News 26.11.2018

Kenyan kids can enjoy quality drinking water made by Finnish SolarRO system

Finnish water technology company Solar Water Solutions has invented the most sustainable water purification technology in the world and wants to bring it to the people in developing countries.

Last January, Business Finland reported that the company's SolarRO unit was on the way to Kenya. The solar-powered unit was installed during this summer in a village school in Tseikuru, an impoverished rural area in Kenya. The unit produces safe drinking water for 700 villagers, 400 of whom are school children.

Forty percent of the Kenyan population has a lack of safe drinking water. For water resources, they use contaminated water from boreholes or stagnant water from ponds. Mainly, the problem exists in the rural areas and the slums of big cities.

SolarRO system is based on the reverse osmosis method, and it produces drinking water from any water resource without chemicals.

"Worldwide our technology is unique because it can use the solar energy directly without expensive batteries", CEO Antti Pohjola says.

Water technology is a new thing for Kenyan villagers 

Technical specialist Toni Korttila was involved in the installation project in Tseikuru village, where the problem is salinated groundwater.

Despite careful planning, Korttila faced many challenges on the site.

"Installation was implemented as planned, but the circumstances surprised me. For example, the road to the destination was terrible because of the rainy season. I had to bring all my tools with me because such tools were not available in the local hardware stores", Korttila describes.

Korttila thinks that the expertise of local partners is vital in these kinds of circumstances: "Our partner, Epicenter Africa, drilled the borehole and installed the solar panels, pipes, and tanks very professionally."

The villagers welcomed the unit with great gratitude; however, they didn't have previous experience of water purification, and it took time to build up their confidence.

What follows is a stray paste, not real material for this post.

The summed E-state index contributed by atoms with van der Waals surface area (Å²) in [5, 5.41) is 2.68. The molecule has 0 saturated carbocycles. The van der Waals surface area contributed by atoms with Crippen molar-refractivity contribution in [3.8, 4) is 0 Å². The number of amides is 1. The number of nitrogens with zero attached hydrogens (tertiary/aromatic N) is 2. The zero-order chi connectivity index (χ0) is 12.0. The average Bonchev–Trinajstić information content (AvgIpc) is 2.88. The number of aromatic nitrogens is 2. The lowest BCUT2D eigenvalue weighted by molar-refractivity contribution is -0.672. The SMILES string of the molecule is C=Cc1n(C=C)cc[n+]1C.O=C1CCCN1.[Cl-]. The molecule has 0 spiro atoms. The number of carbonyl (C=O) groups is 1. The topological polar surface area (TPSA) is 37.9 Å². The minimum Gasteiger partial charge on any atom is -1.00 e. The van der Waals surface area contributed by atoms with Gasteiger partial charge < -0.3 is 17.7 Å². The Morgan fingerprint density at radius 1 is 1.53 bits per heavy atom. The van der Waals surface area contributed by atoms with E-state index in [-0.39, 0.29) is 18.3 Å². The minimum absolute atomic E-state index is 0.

"I tried to get them to understand how the device works in practice."

In the beginning, the villagers got drinking water free of charge, but later, they bought it from the water kiosk. The village and regional government will determine the price of the water.

Funding instruments are crucial in emerging markets

The Tseikuru project was implemented with World Vision. After good experiences, the company continues to enter the markets in Kenya and its neighboring country, Tanzania.

"There are large markets for water technology in Kenya, but the consumer price needs to be cheap enough so that low-income families can afford to buy it. Otherwise, the wanted development impacts will not be realized”, Pohjola says.

"Even if we can bring down the price of the water as low as a dollar per cubic meter, the investment is huge for Kenyans. Therefore, developing financial instruments is important to get into the markets."

The company has got support from the BEAM program, which is a joint initiative of Business Finland and The Ministry for Foreign Affairs, to develop a service concept where drinking water is produced locally and cost-effectively and sold to consumers at an affordable price.

"BEAM funding aims to promote new competitive businesses, new jobs, and welfare in developing countries as well as in Finland", program manager Christopher Palmberg emphasizes.

Good tasting drinking water from seawater

The company, established in 2015, is at the same time preparing a market entry to Indonesia in Southeast Asia. The technology is at its best when desalinating seawater.

"When drinking water is converted from seawater reverse osmosis method uses much energy which produced with diesel or grid is expensive. With the solar power, the running costs are close to zero, and there are no emissions", Pohjola emphasizes.

In Indonesia, there are some 17,000 islands where seawater can be converted with solar power into drinking water very cost-efficiently.

"Indonesia with a population of 260 million is one of the biggest water markets in the world."

 

 

 

 

 

 

 

 

 

 

 

 


Villagers in Tseikuru no longer have to carry drinking water behind long journeys. SolarRO unit can produce as much as 1500 liters per hour.

Text: Tanja Harjuniemi